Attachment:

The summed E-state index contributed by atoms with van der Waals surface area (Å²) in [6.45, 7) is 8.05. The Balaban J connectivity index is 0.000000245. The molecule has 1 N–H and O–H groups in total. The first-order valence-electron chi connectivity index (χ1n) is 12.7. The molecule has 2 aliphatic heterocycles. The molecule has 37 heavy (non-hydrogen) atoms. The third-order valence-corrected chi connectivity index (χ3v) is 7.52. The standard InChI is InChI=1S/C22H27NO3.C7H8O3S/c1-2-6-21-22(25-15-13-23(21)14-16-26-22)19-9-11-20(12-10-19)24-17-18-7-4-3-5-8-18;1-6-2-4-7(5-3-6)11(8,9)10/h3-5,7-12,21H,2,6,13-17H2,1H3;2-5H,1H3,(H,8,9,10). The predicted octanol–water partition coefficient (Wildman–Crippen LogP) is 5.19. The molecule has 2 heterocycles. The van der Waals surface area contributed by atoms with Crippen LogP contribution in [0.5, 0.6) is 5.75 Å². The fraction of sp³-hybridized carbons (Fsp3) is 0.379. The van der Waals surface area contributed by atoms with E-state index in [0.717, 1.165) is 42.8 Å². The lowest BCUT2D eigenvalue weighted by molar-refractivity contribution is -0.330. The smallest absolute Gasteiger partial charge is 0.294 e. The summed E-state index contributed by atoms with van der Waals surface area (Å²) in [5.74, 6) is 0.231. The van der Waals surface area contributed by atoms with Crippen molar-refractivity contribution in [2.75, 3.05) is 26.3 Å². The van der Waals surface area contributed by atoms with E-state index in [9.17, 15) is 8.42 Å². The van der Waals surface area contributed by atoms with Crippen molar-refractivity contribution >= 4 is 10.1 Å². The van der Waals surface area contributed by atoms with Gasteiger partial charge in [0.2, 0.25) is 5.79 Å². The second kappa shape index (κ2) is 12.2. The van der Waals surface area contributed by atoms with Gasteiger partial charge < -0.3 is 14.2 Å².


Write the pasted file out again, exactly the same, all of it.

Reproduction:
The summed E-state index contributed by atoms with van der Waals surface area (Å²) in [6.45, 7) is 8.05. The Balaban J connectivity index is 0.000000245. The molecule has 1 N–H and O–H groups in total. The first-order valence-electron chi connectivity index (χ1n) is 12.7. The molecule has 2 aliphatic heterocycles. The molecule has 37 heavy (non-hydrogen) atoms. The third-order valence-corrected chi connectivity index (χ3v) is 7.52. The standard InChI is InChI=1S/C22H27NO3.C7H8O3S/c1-2-6-21-22(25-15-13-23(21)14-16-26-22)19-9-11-20(12-10-19)24-17-18-7-4-3-5-8-18;1-6-2-4-7(5-3-6)11(8,9)10/h3-5,7-12,21H,2,6,13-17H2,1H3;2-5H,1H3,(H,8,9,10). The predicted octanol–water partition coefficient (Wildman–Crippen LogP) is 5.19. The molecule has 2 heterocycles. The van der Waals surface area contributed by atoms with Crippen LogP contribution in [0.5, 0.6) is 5.75 Å². The fraction of sp³-hybridized carbons (Fsp3) is 0.379. The van der Waals surface area contributed by atoms with E-state index in [0.717, 1.165) is 42.8 Å². The lowest BCUT2D eigenvalue weighted by molar-refractivity contribution is -0.330. The smallest absolute Gasteiger partial charge is 0.294 e. The summed E-state index contributed by atoms with van der Waals surface area (Å²) in [5.74, 6) is 0.231. The van der Waals surface area contributed by atoms with Crippen molar-refractivity contribution in [2.75, 3.05) is 26.3 Å². The van der Waals surface area contributed by atoms with E-state index in [9.17, 15) is 8.42 Å². The van der Waals surface area contributed by atoms with Crippen molar-refractivity contribution >= 4 is 10.1 Å². The van der Waals surface area contributed by atoms with Gasteiger partial charge in [0.2, 0.25) is 5.79 Å². The second kappa shape index (κ2) is 12.2. The van der Waals surface area contributed by atoms with Gasteiger partial charge < -0.3 is 14.2 Å².